New switch improves IP application management

F5 Networks Inc. will announce next week a new version of its BIG-IP software, adding the ability to manage data for any IP-based application over a variety of newer network protocols.

Analysts described the software upgrade as part of an emerging trend toward new devices and software that will move application traffic based on XML and Session Initiation Protocol (SIP), among others, throughout networks without the need for custom-built tools to manage an application's path through the network.

After a successful two-month trial with the new version, Net2Phone Inc. in Newark, N.J., plans to turn it on "any day" to manage voice over IP traffic using SIP, said Chief Technology Officer Jeff Skelton. The voice over IP provider handles millions of data-based voice calls every day globally.

Skelton said the move to BIG-IP stems from wanting to use standardized protocols, including SIP. BIG-IP uses software to inspect not only the header of an IP packet moving through a network, but also the payload, and delivers it to the proper location. The lifetime of a SIP session is the duration of a phone call, which can be hours long.

"Looking at just the IP header is not enough for a SIP flow," Skelton said. "You have to look at the body of the payload to know which of the available application servers to route it to."

He said the software "gives us the ability to horizontally scale our traffic while maintaining reliability, and it has been easy to operate." Skelton wouldn't disclose the cost of the product.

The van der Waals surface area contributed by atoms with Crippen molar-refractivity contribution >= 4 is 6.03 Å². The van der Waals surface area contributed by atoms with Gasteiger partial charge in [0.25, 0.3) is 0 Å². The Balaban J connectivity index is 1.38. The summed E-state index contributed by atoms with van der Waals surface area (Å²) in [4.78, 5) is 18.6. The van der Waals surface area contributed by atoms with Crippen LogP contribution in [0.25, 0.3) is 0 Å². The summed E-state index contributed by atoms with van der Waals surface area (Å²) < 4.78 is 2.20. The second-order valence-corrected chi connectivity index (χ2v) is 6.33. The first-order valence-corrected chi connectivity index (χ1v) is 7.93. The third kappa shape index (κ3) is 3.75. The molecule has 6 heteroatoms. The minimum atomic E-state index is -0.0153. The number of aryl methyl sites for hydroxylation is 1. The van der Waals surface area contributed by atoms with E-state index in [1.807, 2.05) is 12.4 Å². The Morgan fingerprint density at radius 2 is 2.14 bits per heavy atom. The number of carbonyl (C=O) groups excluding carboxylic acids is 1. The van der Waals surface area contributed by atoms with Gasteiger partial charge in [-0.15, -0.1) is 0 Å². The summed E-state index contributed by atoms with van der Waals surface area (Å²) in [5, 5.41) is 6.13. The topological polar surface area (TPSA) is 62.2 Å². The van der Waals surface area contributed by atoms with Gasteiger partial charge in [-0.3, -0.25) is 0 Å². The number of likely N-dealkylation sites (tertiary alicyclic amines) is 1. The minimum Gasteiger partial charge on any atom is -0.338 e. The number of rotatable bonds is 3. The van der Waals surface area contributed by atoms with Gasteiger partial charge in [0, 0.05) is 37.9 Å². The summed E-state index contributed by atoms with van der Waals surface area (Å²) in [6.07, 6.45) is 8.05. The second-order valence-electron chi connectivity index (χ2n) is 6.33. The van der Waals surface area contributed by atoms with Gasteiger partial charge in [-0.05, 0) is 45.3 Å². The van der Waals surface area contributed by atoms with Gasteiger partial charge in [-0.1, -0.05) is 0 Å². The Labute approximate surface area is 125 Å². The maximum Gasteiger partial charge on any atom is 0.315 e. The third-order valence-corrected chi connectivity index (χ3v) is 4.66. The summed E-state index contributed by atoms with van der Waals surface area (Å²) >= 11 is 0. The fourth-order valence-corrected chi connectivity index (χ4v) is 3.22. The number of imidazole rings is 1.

The new BIG-IP release takes Seattle-based F5 beyond load balancing of Web pages, a US$500 million market that was saturated, said analyst Joel Conover at Current Analysis Inc. in Sterling, Va.

Conover said other small vendors are able to provide software to look at payloads of packets, but "most don't have the horsepower to do multiple applications at once."

While F5 describes this new market as application traffic management, some analysts term it application data routing. About 20 smaller vendors are shipping or developing XML switches, including Sarvega Inc. in Burr Ridge, Ill., that simplify the need for an enterprise to build custom tools, said Greg Howard, an analyst at HTRC Group LLC in San Andreas, Calif.

Conover said F5's newest release might reach the speed of the Sarvega switch within six months for XML switching, but in its current state BIG-IP has the advantage of understanding any application protocol and any IP application.

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